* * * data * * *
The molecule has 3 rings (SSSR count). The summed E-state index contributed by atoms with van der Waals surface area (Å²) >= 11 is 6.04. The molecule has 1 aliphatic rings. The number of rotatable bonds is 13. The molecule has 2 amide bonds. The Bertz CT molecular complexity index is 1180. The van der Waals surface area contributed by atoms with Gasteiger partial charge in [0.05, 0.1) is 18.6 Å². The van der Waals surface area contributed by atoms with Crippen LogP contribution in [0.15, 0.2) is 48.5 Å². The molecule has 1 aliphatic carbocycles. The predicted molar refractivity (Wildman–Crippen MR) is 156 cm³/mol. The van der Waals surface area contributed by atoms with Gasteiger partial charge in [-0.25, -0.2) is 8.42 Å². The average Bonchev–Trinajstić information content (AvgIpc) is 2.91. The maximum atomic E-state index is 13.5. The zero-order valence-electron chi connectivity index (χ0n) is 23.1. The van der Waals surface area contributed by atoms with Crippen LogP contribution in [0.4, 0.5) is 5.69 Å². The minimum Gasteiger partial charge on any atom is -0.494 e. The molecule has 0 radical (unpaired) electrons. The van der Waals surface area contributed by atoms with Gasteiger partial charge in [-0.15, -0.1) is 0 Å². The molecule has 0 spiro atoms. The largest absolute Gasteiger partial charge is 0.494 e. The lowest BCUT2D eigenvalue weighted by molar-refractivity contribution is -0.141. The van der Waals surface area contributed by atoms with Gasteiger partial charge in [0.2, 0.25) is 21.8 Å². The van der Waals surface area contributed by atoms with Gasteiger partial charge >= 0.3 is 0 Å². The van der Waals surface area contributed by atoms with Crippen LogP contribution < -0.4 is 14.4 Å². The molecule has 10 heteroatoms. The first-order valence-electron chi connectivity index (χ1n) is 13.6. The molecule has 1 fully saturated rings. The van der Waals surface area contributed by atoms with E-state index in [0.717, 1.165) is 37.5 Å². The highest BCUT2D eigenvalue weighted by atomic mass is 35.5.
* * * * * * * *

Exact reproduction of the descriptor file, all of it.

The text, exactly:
The molecule has 3 rings (SSSR count). The summed E-state index contributed by atoms with van der Waals surface area (Å²) >= 11 is 6.04. The molecule has 1 aliphatic rings. The number of rotatable bonds is 13. The molecule has 2 amide bonds. The Bertz CT molecular complexity index is 1180. The van der Waals surface area contributed by atoms with Gasteiger partial charge in [0.05, 0.1) is 18.6 Å². The van der Waals surface area contributed by atoms with Crippen LogP contribution in [0.15, 0.2) is 48.5 Å². The molecule has 1 aliphatic carbocycles. The predicted molar refractivity (Wildman–Crippen MR) is 156 cm³/mol. The van der Waals surface area contributed by atoms with Gasteiger partial charge in [-0.25, -0.2) is 8.42 Å². The average Bonchev–Trinajstić information content (AvgIpc) is 2.91. The maximum atomic E-state index is 13.5. The zero-order valence-electron chi connectivity index (χ0n) is 23.1. The van der Waals surface area contributed by atoms with Crippen LogP contribution in [0.4, 0.5) is 5.69 Å². The minimum Gasteiger partial charge on any atom is -0.494 e. The molecule has 0 radical (unpaired) electrons. The van der Waals surface area contributed by atoms with Gasteiger partial charge in [-0.15, -0.1) is 0 Å². The molecule has 0 spiro atoms. The largest absolute Gasteiger partial charge is 0.494 e. The lowest BCUT2D eigenvalue weighted by molar-refractivity contribution is -0.141. The van der Waals surface area contributed by atoms with Gasteiger partial charge in [0.2, 0.25) is 21.8 Å². The van der Waals surface area contributed by atoms with Gasteiger partial charge >= 0.3 is 0 Å². The van der Waals surface area contributed by atoms with Crippen LogP contribution < -0.4 is 14.4 Å². The molecule has 10 heteroatoms. The first-order valence-electron chi connectivity index (χ1n) is 13.6. The molecule has 1 fully saturated rings. The van der Waals surface area contributed by atoms with E-state index in [0.717, 1.165) is 37.5 Å². The highest BCUT2D eigenvalue weighted by atomic mass is 35.5.